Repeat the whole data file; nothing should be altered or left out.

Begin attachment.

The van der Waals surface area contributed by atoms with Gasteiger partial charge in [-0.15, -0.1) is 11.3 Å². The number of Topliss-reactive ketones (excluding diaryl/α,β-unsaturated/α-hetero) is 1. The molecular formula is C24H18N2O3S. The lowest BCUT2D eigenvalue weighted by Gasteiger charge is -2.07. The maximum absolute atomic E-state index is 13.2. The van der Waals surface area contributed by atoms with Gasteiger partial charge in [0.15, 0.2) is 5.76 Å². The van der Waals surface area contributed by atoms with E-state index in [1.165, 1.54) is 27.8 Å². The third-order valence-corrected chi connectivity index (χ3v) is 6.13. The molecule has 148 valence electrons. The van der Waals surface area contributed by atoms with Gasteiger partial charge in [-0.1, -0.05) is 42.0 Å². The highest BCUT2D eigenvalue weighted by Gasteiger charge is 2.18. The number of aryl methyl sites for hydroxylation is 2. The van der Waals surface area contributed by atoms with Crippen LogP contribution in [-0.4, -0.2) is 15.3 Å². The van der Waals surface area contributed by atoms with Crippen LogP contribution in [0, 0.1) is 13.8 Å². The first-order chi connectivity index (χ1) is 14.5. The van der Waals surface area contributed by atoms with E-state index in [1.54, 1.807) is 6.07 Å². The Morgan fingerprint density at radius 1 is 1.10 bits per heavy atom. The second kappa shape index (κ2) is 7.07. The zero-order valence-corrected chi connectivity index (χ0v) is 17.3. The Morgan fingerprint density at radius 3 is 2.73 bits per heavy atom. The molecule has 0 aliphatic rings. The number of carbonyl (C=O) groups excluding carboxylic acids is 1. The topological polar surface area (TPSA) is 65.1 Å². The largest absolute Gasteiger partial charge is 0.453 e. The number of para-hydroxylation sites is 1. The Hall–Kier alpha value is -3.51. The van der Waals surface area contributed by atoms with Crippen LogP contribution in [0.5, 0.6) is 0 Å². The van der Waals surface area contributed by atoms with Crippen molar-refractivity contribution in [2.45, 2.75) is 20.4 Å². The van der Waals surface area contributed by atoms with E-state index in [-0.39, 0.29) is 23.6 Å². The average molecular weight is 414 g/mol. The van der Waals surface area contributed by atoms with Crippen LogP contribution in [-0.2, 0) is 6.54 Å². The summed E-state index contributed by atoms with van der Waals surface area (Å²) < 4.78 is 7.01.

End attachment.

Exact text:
The van der Waals surface area contributed by atoms with Gasteiger partial charge in [-0.15, -0.1) is 11.3 Å². The number of Topliss-reactive ketones (excluding diaryl/α,β-unsaturated/α-hetero) is 1. The molecular formula is C24H18N2O3S. The lowest BCUT2D eigenvalue weighted by Gasteiger charge is -2.07. The maximum absolute atomic E-state index is 13.2. The van der Waals surface area contributed by atoms with Gasteiger partial charge in [0.15, 0.2) is 5.76 Å². The van der Waals surface area contributed by atoms with E-state index in [1.165, 1.54) is 27.8 Å². The third-order valence-corrected chi connectivity index (χ3v) is 6.13. The molecule has 148 valence electrons. The van der Waals surface area contributed by atoms with Gasteiger partial charge in [-0.1, -0.05) is 42.0 Å². The highest BCUT2D eigenvalue weighted by Gasteiger charge is 2.18. The number of aryl methyl sites for hydroxylation is 2. The van der Waals surface area contributed by atoms with Crippen LogP contribution in [-0.4, -0.2) is 15.3 Å². The van der Waals surface area contributed by atoms with Crippen LogP contribution in [0, 0.1) is 13.8 Å². The first-order chi connectivity index (χ1) is 14.5. The van der Waals surface area contributed by atoms with E-state index in [1.54, 1.807) is 6.07 Å². The Morgan fingerprint density at radius 1 is 1.10 bits per heavy atom. The second kappa shape index (κ2) is 7.07. The zero-order valence-corrected chi connectivity index (χ0v) is 17.3. The Morgan fingerprint density at radius 3 is 2.73 bits per heavy atom. The molecule has 0 aliphatic rings. The number of carbonyl (C=O) groups excluding carboxylic acids is 1. The topological polar surface area (TPSA) is 65.1 Å². The largest absolute Gasteiger partial charge is 0.453 e. The number of para-hydroxylation sites is 1. The Hall–Kier alpha value is -3.51. The van der Waals surface area contributed by atoms with Crippen LogP contribution in [0.5, 0.6) is 0 Å². The van der Waals surface area contributed by atoms with Crippen molar-refractivity contribution in [2.45, 2.75) is 20.4 Å². The van der Waals surface area contributed by atoms with E-state index in [-0.39, 0.29) is 23.6 Å². The average molecular weight is 414 g/mol. The van der Waals surface area contributed by atoms with Crippen LogP contribution in [-0.2, 0) is 6.54 Å². The summed E-state index contributed by atoms with van der Waals surface area (Å²) < 4.78 is 7.01.